MacDonald, Johanna Alexena (2001) Delivering legal aid in Newfoundland : an exploration of decision making, emotional labour and time management. Masters thesis, Memorial University of Newfoundland.
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This thesis explores the delivery of services to clients requiring legal representation in the Newfoundland Legal Aid System. Generally, the aim of legal aid is the provision of legal representation to persons that are unable to afford these services. A qualitative methodological approach, using semi-structured questionnaires, was used to collect data for this study. Twenty-four organizational members were interviewed including: thirteen staff lawyers, two intake workers, two receptionists, six legal secretaries and the Director of Legal Aid for Newfoundland. Because the Newfoundland Legal Aid System was intentionally sought as a research site, a non-probability sampling technique, known as purposive sampling, was used. In order to provide a varied perspective on service delivery to clients, a cross-sectional view of various work roles and practices was examined in conjunction with the organizational environment of legal aid. To facilitate this exploration the following three concepts were used: the decision making process, emotional labour (known as the management of client emotions) and the element of time. -- While organizational rules govern and structure the decision making process in an effort to dispense uniform delivery of services, research findings indicate that organizational members across various occupational categories have the capability to influence the determination of client eligibility for legal aid funding. Though a lack of uniformity with regard to service delivery could suggest unfairness, findings indicate that the acceptance of some cases requires the consideration of extenuating factors that may be particular to a case. Emotional labour, engendered by clients and accompanied by organizational pressures to provide services with limited budgets and voluminous caseloads, has the capacity to negatively influence the work roles of organizational members by usurping a valuable and limited commodity - work time. Also, the computer system, recently installed for administrative purposes within the Newfoundland Legal Aid Organization, is generally regarded as slowing down the production of work tasks. Consequently, the ensuant provision of services to clients can, at times, be negatively affected.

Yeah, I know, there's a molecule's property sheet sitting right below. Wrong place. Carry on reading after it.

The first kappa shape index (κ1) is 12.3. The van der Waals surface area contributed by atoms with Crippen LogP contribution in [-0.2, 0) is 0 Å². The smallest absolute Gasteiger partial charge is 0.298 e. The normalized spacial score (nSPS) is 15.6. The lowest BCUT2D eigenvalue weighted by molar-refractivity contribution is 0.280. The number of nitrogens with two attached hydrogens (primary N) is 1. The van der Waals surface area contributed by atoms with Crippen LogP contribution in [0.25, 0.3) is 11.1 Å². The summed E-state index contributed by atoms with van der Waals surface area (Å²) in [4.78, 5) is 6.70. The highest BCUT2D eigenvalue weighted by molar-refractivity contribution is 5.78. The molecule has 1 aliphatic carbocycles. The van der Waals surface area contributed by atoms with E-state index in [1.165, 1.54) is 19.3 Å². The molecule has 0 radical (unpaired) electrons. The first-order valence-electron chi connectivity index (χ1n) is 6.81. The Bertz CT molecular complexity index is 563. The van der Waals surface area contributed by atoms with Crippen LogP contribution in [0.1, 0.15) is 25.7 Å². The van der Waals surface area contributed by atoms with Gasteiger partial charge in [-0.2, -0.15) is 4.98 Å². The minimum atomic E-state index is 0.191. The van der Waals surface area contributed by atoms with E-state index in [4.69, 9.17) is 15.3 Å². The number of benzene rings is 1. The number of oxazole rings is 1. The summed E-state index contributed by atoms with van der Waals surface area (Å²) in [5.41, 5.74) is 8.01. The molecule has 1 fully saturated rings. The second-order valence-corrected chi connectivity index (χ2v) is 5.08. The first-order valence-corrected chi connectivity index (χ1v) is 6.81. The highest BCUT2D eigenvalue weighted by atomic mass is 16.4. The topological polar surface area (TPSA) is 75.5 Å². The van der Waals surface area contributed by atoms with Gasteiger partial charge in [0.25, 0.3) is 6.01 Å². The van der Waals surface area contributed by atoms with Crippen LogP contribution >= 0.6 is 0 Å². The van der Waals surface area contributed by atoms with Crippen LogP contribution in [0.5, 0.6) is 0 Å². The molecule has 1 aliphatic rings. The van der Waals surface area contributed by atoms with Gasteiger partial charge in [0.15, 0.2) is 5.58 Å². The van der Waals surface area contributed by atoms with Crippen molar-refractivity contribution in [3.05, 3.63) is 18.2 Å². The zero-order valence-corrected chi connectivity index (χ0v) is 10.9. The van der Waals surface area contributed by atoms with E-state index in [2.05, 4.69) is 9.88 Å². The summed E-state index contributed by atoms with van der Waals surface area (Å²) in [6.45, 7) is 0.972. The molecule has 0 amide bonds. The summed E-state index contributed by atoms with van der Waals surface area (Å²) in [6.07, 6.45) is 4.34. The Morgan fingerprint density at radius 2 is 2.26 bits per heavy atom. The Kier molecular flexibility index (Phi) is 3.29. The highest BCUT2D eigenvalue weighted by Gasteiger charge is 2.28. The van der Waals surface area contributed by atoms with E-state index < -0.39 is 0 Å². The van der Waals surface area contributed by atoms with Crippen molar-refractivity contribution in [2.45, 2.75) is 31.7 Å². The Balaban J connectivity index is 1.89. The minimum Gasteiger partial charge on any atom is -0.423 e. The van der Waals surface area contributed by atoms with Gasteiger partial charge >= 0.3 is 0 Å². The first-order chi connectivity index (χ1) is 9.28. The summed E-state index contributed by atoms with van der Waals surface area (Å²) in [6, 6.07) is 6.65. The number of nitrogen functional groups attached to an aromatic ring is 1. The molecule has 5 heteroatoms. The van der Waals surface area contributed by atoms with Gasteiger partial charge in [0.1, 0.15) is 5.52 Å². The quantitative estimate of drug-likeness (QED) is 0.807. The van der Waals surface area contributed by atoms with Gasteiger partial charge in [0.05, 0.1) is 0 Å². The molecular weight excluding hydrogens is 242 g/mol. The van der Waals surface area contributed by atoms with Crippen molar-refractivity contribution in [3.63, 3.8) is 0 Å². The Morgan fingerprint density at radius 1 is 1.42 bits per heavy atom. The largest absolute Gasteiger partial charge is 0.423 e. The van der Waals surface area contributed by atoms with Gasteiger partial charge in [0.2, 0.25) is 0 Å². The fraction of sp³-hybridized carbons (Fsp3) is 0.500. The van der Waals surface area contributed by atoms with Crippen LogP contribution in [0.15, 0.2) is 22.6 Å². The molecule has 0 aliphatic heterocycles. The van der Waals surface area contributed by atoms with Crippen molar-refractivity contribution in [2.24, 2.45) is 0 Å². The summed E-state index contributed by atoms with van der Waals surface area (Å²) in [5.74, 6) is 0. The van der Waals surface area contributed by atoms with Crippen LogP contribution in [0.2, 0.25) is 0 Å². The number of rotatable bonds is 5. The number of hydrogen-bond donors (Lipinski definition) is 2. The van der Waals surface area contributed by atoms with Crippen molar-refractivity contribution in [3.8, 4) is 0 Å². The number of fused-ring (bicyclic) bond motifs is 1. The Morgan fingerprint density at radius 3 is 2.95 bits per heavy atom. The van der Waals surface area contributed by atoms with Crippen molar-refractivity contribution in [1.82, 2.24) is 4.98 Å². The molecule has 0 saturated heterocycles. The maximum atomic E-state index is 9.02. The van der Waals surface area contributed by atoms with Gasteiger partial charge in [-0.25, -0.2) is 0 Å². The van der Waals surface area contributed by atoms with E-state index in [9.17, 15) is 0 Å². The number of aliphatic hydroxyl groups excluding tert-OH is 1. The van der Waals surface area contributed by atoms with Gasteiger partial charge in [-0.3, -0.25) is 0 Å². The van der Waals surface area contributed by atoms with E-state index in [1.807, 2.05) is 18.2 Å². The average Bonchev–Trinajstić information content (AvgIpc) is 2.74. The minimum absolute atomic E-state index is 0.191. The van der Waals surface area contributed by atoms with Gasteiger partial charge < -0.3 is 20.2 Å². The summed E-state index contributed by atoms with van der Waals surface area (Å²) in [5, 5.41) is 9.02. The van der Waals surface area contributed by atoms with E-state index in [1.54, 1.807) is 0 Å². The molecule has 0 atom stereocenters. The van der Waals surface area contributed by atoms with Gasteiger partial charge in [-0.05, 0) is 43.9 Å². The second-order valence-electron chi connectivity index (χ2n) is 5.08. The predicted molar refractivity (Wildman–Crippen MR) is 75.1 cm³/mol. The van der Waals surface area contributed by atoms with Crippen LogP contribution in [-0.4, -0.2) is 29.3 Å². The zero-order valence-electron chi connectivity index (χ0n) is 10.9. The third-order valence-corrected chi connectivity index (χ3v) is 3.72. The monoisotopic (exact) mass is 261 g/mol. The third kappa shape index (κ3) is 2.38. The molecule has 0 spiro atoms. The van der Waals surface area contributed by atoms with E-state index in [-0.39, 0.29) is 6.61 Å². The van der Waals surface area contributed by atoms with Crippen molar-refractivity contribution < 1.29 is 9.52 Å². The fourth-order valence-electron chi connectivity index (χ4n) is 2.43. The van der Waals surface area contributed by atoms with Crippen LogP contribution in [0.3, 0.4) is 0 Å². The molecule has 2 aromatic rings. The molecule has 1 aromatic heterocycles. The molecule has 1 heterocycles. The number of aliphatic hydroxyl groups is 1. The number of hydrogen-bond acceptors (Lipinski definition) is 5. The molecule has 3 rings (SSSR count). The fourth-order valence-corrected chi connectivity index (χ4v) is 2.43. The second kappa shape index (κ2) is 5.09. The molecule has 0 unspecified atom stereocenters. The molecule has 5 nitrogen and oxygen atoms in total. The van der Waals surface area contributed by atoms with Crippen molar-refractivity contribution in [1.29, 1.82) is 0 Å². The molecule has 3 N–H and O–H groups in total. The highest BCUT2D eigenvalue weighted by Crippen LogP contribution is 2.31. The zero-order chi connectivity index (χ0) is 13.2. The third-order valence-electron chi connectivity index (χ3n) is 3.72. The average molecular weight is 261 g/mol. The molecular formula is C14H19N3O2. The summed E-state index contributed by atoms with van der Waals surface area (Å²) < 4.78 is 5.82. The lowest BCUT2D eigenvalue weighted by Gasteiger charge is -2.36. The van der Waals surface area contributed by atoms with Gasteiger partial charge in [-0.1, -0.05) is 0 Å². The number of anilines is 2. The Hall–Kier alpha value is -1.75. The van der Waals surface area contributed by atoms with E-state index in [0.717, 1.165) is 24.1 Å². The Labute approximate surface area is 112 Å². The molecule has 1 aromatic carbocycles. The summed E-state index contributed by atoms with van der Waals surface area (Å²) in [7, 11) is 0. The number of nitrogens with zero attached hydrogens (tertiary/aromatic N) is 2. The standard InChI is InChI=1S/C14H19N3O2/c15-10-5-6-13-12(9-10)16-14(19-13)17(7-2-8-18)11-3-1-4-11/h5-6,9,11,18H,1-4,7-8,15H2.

|Item Type:||Thesis (Masters)|
|Additional Information:||Bibliography: leaves 164-174.|
|Department(s):||Humanities and Social Sciences, Faculty of > Sociology|
|Library of Congress Subject Heading:||Newfoundland and Labrador Legal Aid Commission;Legal aid--Newfoundland and Labrador;|
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